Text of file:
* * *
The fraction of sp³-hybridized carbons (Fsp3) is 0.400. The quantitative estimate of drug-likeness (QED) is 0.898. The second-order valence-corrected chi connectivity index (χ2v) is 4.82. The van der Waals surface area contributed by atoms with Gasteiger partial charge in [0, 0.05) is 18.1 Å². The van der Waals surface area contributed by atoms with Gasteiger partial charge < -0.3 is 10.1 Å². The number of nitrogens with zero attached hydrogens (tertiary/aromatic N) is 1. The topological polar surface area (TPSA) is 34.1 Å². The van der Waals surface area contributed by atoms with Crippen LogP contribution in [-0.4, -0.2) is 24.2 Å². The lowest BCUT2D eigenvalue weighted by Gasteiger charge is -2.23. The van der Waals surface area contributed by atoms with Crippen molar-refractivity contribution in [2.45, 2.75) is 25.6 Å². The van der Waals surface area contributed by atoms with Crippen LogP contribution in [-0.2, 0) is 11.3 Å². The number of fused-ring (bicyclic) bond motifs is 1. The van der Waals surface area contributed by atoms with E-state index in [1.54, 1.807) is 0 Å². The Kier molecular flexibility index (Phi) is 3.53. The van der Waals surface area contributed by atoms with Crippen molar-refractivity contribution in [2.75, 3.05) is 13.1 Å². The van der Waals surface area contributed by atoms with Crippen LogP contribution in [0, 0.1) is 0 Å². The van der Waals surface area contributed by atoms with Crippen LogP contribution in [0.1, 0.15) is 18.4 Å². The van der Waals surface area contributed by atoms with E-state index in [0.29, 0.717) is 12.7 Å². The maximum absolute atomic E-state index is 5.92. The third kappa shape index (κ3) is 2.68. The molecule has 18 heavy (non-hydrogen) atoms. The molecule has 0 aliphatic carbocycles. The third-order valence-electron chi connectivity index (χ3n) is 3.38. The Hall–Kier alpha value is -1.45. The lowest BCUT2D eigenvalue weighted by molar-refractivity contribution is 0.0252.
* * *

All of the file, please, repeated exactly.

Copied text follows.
The fraction of sp³-hybridized carbons (Fsp3) is 0.400. The quantitative estimate of drug-likeness (QED) is 0.898. The second-order valence-corrected chi connectivity index (χ2v) is 4.82. The van der Waals surface area contributed by atoms with Gasteiger partial charge in [0, 0.05) is 18.1 Å². The van der Waals surface area contributed by atoms with Gasteiger partial charge < -0.3 is 10.1 Å². The number of nitrogens with zero attached hydrogens (tertiary/aromatic N) is 1. The topological polar surface area (TPSA) is 34.1 Å². The van der Waals surface area contributed by atoms with Crippen LogP contribution in [-0.4, -0.2) is 24.2 Å². The lowest BCUT2D eigenvalue weighted by Gasteiger charge is -2.23. The van der Waals surface area contributed by atoms with Crippen molar-refractivity contribution in [2.45, 2.75) is 25.6 Å². The van der Waals surface area contributed by atoms with Crippen LogP contribution in [-0.2, 0) is 11.3 Å². The number of fused-ring (bicyclic) bond motifs is 1. The van der Waals surface area contributed by atoms with E-state index in [1.54, 1.807) is 0 Å². The Kier molecular flexibility index (Phi) is 3.53. The van der Waals surface area contributed by atoms with Crippen molar-refractivity contribution in [2.75, 3.05) is 13.1 Å². The van der Waals surface area contributed by atoms with Crippen LogP contribution in [0, 0.1) is 0 Å². The van der Waals surface area contributed by atoms with Crippen LogP contribution in [0.1, 0.15) is 18.4 Å². The van der Waals surface area contributed by atoms with E-state index in [0.29, 0.717) is 12.7 Å². The maximum absolute atomic E-state index is 5.92. The third kappa shape index (κ3) is 2.68. The molecule has 18 heavy (non-hydrogen) atoms. The molecule has 0 aliphatic carbocycles. The third-order valence-electron chi connectivity index (χ3n) is 3.38. The Hall–Kier alpha value is -1.45. The lowest BCUT2D eigenvalue weighted by molar-refractivity contribution is 0.0252.